Mud and Messes

By | June 12, 2014

We’re officially in the mudding/messy stage of drywalling the kitchen.

Messy Mud With Drywall

Just a warning, this post is long—and overdue. Sorry for being MIA this week. It’s just been a lot of the same over here. I also know not many of you may ever attempt to tackle a renovation job like this on your own, so your interest level in step-by-step instructions would be low.

So, I’m going to keep this recap simple and try to address some related topics as we go along. For example, how do you decide whether or not to tackle something like this on your own, anyway?

Well, for us, it was pretty simple. Both of our dads have done drywall in the past (at least this much if not more) so we knew we had a good support system behind us, and since we’re less than 2 hours away from both of those dads, we knew we could even call them to have them come help us if we got in over our heads and didn’t know what to do.  And we’ve done that. (Thanks, dads!)

Replacing Can Light in Kitchen

We’ve done most it ourselves though, which means I’ve had a hand in helping with some things I wouldn’t necessarily say are my strengths. Mainly, lifting heavy things. Ha!

Installing Drywall in Kitchen

But, we’ve managed. And thankfully, we’re in the home stretch of this never-ending process of putting walls back up in the kitchen. But we always left the option open to count our losses and call a pro if we ever felt too overwhelmed. Hiring someone to come put up drywall would have been WAY faster, and probably in the $500-1000 price range, (yes, we looked into it), so keep that in mind if you ever tackle a room like this and aren’t sure you want to do it ALL yourself. No shame in that at all!

Anyway, like I mentioned in the last post, we are done with hanging drywall–finally! As of Sunday night, we officially started mudding, and that process is messy, if you didn’t already know that.

I figured the mess would mostly come from sanding, which is true, but it also comes from dripping joint compound all over the floor. Luckily, we’re removing the flooring, but if you weren’t, putting a tarp or thick waterproof paper down would be MUST.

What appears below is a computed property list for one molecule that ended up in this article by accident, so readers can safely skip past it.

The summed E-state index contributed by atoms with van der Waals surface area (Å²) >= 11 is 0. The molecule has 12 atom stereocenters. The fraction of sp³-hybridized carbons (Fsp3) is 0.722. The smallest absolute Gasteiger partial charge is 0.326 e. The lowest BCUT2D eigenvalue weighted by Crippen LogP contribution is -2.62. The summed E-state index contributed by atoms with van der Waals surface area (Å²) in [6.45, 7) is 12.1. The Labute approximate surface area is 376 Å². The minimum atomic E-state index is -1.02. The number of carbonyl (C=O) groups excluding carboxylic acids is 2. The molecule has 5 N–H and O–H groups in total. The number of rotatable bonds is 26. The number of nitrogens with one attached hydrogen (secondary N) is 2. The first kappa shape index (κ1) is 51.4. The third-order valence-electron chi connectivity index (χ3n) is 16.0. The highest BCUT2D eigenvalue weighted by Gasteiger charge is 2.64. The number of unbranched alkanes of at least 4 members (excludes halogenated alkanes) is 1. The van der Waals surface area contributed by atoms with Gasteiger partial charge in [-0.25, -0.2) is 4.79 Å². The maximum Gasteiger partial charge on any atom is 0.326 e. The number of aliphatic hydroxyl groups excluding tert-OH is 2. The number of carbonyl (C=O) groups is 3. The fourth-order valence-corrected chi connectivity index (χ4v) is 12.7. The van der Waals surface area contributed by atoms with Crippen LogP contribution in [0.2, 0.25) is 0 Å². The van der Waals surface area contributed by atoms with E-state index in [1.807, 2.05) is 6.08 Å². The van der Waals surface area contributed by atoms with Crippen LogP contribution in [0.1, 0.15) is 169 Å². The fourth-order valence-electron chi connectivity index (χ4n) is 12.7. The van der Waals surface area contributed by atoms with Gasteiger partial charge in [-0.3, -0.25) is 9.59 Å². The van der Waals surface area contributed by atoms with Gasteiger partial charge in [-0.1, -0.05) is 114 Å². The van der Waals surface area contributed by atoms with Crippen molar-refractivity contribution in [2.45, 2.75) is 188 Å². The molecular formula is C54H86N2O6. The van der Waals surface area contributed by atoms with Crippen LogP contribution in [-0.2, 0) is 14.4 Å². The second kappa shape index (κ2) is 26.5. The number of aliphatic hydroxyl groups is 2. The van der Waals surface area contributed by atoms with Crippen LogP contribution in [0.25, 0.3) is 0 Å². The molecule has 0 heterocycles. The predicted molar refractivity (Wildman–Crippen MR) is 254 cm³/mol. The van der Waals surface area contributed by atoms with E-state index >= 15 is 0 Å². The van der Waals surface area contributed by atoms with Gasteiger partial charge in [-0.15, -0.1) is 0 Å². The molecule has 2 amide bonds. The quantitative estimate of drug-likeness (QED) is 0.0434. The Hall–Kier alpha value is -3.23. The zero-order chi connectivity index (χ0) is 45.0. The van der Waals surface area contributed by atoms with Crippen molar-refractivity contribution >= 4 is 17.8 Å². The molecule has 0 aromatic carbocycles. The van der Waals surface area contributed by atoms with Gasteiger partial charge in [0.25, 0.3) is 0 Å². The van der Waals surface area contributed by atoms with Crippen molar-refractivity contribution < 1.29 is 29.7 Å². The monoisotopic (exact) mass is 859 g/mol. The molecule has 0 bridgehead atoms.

We assembled our tools and got ready to work.

Sheetrock and Drywall Supplies

Which is a good time to mention that “splurging” on this little mixer was totally worth it. It made stirring those big buckets of mud a lot easier.

Drill with Stirring Attachment

Wyatt was pretty excited about it.

Mud Mixer Excitement

And it really did help a lot, especially since one tub of mud we used was old and needed to be really well mixed up and another was new, but really thick. (It was pretty much exactly like opening a container of frosting and needing to stir it up before you can smooth it out onto a cake.)

Mixing Joint Compound With Drill

As a little background, we’re essentially only working on half of the room, which means that we have a lot of seams where new drywall and existing drywall meet up. Which means we had a LOT of problems to cover in order to end up with a smooth surface. I started by applying a coat of Fast n’ Final, which is a thinker, lighter product.

FastnFinal Drywall

It allows you to build up the surface a lot faster without tape. It’s marketed as a quick fix, but we found it worked decently well as a base coat to give us a starting point in evening out those uneven surfaces.

Here’s how it looked at that point:

Drywall Seams Before Tape

Then, it was time to work with the tape and really get those seams nicely joined together.  To start with, Wyatt was using regular paper tape for the seams, but quickly realized he preferred the sticky kind of tape.

Sticky Drywall Tape

He found it to be a lot faster and easier to work with because it sticks directly to the wallboard. You don’t need a layer of mud behind the tape and on top of the tape, just on top.

So, it was my job to help him cut pieces of tape as he went along. For this part, we were working on the ceiling.

Taping Drywall Seams

Then, he stuck it onto the seam and smoothed it out.

Putting Drywall Tape on Ceiling